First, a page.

October 26, 2011
I created this cartoon almost 10 years ago. Back then, companies were feeling their way around innovation, but still rather two-faced about their commitment to the discipline. Management would openly acknowledge that innovation programs could fail without repercussion for the team and its members. Publicly, leadership would pronounce that managing a portfolio of innovation programs might yield one or two winners, and the failures were of value for the learning acquired. No harm done, no careers lost.
But they didn’t behave that way. Years ago, product innovation groups played host to individuals who often didn’t “fit” in the mainstream, more respected product management career path. The strongest managers steered clear of innovation work, thinking of it as an academic exercise focused on phase gates and forwarding innovation “science”. As well, they feared being marginalized or out of the action in visibility and business impact. Innovation teams toiled in anonymity, infrequently sharing progress, less frequently touting good news and happy to stay below the corporate radar. Or at best, they would fight to be heard at every staff and budget meeting. No one knew what was going on down there in the skunk works. And worse, few cared.
So management continued to outwardly profess that failure was welcome as a learning experience, and the organization was slowly improving the odds of success. But the culture of selecting talent and limiting awareness made for a political climate that continued to disproportionately reward core business managers who are generating revenue today at the expense of those who were, in all actuality, trusted with the future. Unexpectedly, those who chose a job in innovation often found themselves with plenty of psychic rewards, and more comfortable in a work environment where the creative, strategic and intellectual aspects of strategy, research, design and testing suited them better than the high-visibility, daily trial-by-fire of product management.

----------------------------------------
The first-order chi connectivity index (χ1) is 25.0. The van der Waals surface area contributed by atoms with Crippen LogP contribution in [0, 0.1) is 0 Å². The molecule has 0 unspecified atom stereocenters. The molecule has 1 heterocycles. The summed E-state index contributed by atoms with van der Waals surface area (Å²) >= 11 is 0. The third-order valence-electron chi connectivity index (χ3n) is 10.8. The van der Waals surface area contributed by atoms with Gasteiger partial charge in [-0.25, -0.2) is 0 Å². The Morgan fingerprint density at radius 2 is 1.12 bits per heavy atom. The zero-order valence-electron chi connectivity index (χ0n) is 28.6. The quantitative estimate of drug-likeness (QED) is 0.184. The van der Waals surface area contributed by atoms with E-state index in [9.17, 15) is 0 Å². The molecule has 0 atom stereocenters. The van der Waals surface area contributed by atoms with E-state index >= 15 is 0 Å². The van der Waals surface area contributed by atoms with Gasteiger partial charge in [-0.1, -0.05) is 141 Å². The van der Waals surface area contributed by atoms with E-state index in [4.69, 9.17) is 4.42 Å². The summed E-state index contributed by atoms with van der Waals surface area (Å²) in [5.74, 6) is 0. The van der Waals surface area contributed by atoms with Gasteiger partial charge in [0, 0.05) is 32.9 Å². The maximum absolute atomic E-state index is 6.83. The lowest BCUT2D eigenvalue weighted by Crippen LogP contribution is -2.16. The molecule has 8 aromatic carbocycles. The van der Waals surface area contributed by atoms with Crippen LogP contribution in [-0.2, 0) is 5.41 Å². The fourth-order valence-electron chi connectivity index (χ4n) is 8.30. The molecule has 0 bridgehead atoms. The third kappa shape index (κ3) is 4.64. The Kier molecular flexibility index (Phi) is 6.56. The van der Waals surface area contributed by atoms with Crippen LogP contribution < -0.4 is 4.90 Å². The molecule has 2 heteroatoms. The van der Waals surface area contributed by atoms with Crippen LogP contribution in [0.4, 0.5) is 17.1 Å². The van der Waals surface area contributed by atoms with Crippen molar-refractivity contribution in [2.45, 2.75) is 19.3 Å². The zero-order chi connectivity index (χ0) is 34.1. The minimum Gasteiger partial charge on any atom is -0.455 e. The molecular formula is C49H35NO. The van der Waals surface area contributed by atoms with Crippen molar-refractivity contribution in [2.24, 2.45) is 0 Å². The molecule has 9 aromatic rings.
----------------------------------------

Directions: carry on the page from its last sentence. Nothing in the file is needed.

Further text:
This era is finally over–I think. And this cartoon is thankfully obsolete–perhaps. So much has changed, though slowly. A degree of innovation process discipline generated a body of learning over time that began to bear fruit with more frequent success. Academic irrelevance gave way to practical and proven tools. These successes and the visibility they generated began to draw interest from those who wouldn’t consider the innovation path before. Management realized that squeezing blood from the monolithic brand stone was becoming more expensive and less impactful. Brand management and innovation got to know one another. And innovation was redefined from swinging for the fences every time to looking for singles and doubles that didn’t disenfranchise consumers and customers, and reduced execution risk for the organization.
It all added up to newfound success in the marketplace. Good people are now rewarded for taking a previously “risky” career path, and have realized that the skills collected are worth at least as much in the job marketplace as those acquired by sticking to brand management. Knowing how to deal with uncertainty, solve problems and drive growth have become desirable attributes, and dare I say—cool. And as companies began to show less loyalty to their people overall, these skill- and character-building jobs have become sought after in a world where the best employees look to take back control of their careers.
So what might this cartoon look like today? Maybe there’s no longer a need to make a statement about the culture surrounding innovation at all. But I doubt that’s yet the case. I have a few ideas, but how about you tell me. And, if you think this cartoon still speaks the truth, I’d sure like to hear about that, too.
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